A better understanding of the immunobiological processes and predictors of graft rejection holds promise for the development of potential therapeutic strategies.
It will also aid individualization of immunosuppression.
Professor Mehra and colleagues from India analyzed the clinical relevance of immune parameters on live-related donor renal transplant graft outcomes.
The research team assessed immune parameters such as antidonor antihuman leukocyte antigen antibodies, and monitored cytokines and their receptors.
The team used flow cytometry-based methods to detect antidonor antibodies and intracellular cytokines.
|Grafts survived in 60% with T- and B-cell antidonor antibodies vs 80% in the antibody-negative group|
Enzyme-linked immunosorbent assay methods were employed to detect antidonor antihuman leukocyte antigen class I and class II antibodies.
This method also detected quantitative serum-soluble interleukin-2 receptor levels.
Patients with antidonor antihuman leukocyte antigen class I-specific immunoglobin G-antibody had an 82% rejection at 1 year vs 56% in the antibody negative group.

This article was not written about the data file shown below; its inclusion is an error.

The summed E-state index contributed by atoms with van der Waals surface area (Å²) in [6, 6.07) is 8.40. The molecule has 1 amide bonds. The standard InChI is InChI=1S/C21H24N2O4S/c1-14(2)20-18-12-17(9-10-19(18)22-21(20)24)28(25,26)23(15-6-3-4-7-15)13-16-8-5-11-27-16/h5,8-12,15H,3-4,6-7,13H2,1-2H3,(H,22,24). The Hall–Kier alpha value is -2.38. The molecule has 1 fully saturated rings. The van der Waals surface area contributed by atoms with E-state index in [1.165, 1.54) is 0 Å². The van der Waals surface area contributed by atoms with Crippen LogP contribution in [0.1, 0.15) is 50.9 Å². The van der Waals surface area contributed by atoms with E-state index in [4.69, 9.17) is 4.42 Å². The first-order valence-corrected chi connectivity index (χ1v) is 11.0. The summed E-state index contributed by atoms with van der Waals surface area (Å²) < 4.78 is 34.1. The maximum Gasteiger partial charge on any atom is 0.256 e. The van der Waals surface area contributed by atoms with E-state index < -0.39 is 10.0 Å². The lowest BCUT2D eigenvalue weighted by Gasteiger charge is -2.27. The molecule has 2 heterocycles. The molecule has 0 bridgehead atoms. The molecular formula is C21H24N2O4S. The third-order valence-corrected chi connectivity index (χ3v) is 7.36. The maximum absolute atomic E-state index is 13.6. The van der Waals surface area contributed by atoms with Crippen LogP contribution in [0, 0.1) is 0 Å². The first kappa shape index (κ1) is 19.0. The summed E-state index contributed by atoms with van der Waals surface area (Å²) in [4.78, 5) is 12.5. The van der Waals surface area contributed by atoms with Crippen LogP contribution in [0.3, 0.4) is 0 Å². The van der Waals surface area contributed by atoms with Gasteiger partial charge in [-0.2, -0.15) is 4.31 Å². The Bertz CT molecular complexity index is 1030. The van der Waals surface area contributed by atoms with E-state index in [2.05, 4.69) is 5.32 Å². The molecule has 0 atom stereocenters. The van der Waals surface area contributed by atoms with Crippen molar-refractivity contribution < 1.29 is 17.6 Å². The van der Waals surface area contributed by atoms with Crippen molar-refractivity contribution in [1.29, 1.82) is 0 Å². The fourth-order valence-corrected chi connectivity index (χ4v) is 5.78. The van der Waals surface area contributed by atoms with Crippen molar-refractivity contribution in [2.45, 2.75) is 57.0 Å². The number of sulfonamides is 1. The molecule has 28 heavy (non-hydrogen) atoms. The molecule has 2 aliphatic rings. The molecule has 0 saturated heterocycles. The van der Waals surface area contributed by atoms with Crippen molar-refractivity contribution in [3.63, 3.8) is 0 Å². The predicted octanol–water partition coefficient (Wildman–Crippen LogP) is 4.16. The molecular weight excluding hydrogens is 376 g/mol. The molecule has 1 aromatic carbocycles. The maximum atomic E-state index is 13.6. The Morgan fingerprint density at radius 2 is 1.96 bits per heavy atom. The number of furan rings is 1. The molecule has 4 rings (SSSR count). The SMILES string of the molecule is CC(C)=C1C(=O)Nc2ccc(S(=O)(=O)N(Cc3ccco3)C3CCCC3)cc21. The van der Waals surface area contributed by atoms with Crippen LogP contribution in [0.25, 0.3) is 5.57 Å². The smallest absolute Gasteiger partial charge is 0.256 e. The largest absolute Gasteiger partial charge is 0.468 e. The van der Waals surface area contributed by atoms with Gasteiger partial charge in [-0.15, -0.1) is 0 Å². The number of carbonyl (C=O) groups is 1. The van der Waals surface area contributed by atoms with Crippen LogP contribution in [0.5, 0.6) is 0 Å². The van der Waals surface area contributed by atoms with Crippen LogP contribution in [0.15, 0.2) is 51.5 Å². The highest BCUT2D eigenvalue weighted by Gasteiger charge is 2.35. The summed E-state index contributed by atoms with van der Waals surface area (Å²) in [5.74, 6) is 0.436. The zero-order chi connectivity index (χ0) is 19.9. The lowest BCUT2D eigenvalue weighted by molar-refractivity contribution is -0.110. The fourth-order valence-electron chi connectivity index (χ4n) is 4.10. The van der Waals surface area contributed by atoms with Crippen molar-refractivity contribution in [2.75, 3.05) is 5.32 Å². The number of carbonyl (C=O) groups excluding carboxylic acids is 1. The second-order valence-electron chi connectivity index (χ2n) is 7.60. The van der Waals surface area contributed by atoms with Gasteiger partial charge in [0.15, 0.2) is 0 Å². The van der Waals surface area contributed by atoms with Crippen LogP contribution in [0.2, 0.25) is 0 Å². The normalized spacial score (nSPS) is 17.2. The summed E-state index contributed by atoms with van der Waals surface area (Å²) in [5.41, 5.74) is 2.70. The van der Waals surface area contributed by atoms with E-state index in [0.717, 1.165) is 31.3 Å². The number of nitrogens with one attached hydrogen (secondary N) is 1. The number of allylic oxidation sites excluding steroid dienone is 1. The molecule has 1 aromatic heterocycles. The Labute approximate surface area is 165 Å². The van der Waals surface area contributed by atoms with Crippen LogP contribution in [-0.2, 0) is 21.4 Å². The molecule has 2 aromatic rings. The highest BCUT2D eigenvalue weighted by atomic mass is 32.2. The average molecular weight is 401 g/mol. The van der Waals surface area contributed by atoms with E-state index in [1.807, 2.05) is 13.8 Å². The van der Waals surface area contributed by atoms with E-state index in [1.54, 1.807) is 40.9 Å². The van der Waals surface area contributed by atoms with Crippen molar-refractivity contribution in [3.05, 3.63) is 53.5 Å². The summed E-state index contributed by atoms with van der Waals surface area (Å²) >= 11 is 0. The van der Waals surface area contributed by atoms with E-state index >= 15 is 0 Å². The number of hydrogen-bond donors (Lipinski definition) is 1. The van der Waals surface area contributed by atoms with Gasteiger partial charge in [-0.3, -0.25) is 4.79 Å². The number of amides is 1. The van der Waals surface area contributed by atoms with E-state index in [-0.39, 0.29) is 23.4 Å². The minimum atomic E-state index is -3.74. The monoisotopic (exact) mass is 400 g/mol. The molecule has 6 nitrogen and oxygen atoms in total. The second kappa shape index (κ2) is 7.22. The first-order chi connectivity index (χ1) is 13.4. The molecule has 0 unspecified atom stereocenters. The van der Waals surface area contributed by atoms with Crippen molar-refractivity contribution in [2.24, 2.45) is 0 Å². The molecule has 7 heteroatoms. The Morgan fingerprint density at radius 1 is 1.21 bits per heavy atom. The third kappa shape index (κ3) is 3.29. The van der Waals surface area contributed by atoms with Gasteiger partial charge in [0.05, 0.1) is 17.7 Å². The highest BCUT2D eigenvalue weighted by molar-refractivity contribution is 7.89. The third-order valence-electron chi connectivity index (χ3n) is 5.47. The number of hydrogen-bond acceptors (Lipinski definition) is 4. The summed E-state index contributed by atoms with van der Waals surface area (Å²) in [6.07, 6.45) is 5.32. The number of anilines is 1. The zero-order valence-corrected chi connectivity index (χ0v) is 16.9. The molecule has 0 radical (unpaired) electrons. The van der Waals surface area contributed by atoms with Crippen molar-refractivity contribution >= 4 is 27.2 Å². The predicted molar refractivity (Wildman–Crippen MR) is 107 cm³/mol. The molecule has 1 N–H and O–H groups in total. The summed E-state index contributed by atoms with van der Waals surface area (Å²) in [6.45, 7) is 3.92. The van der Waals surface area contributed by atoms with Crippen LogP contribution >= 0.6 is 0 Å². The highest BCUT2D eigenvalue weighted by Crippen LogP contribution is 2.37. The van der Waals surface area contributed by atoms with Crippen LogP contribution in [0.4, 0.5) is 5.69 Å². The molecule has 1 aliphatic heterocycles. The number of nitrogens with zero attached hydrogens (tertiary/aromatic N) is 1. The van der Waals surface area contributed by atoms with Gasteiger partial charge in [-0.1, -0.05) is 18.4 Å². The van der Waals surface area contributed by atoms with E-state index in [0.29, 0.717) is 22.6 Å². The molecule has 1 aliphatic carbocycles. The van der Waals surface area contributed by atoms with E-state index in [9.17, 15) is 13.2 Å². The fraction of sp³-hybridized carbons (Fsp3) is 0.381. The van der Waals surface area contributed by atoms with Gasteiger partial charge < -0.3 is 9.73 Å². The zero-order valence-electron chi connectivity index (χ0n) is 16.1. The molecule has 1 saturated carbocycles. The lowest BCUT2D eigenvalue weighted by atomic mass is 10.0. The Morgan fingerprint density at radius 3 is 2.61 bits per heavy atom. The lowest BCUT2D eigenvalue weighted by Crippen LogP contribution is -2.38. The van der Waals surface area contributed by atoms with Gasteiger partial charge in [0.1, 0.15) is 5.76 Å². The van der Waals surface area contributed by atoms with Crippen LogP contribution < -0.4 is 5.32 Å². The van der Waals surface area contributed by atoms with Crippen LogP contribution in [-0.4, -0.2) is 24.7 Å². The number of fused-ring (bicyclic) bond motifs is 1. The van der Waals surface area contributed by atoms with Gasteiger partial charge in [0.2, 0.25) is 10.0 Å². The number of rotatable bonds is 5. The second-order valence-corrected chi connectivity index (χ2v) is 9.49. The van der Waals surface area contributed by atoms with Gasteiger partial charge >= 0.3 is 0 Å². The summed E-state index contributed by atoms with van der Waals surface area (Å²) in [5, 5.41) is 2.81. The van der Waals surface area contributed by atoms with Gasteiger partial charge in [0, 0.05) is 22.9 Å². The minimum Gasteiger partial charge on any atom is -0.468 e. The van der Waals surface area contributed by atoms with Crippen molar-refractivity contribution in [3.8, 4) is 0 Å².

On the contrary, the research team found that donor-specific class II antibodies did not have any influence on the graft survival.
However, 15 recipients having both T- and B-cell antidonor antibodies had a significantly poor graft survival of 60% vs 80% in the antibody-negative group.
The team noted that patients with non-donor but antidonor antihuman leukocyte antigen-specific antibodies had a 64% graft survival.
In comparison, graft survival in the antibody-negative group was 88%.
Patients undergoing acute rejection episodes had significantly higher expression of interferon-γ-producing T cells, of 19% vs their pre-transplant levels of 6%.
The team observed that interleuken-2 was increased in rejection episodes during the first month of transplantation vs those with well-functioning grafts and healthy controls.
Dr concludes, “Evaluation of antidonor antibodies by flow cytometry is found to be relatively more sensitive and a better predictor of graft outcome.”
“Further monitoring of cytokine expression profile of primed peripheral T-helper cells and quantitative analysis of interleukin-2 offer additional valuable diagnostic and prognostic tools for follow-up of transplant subjects and a better alternative for functional assessment of immunosuppression.”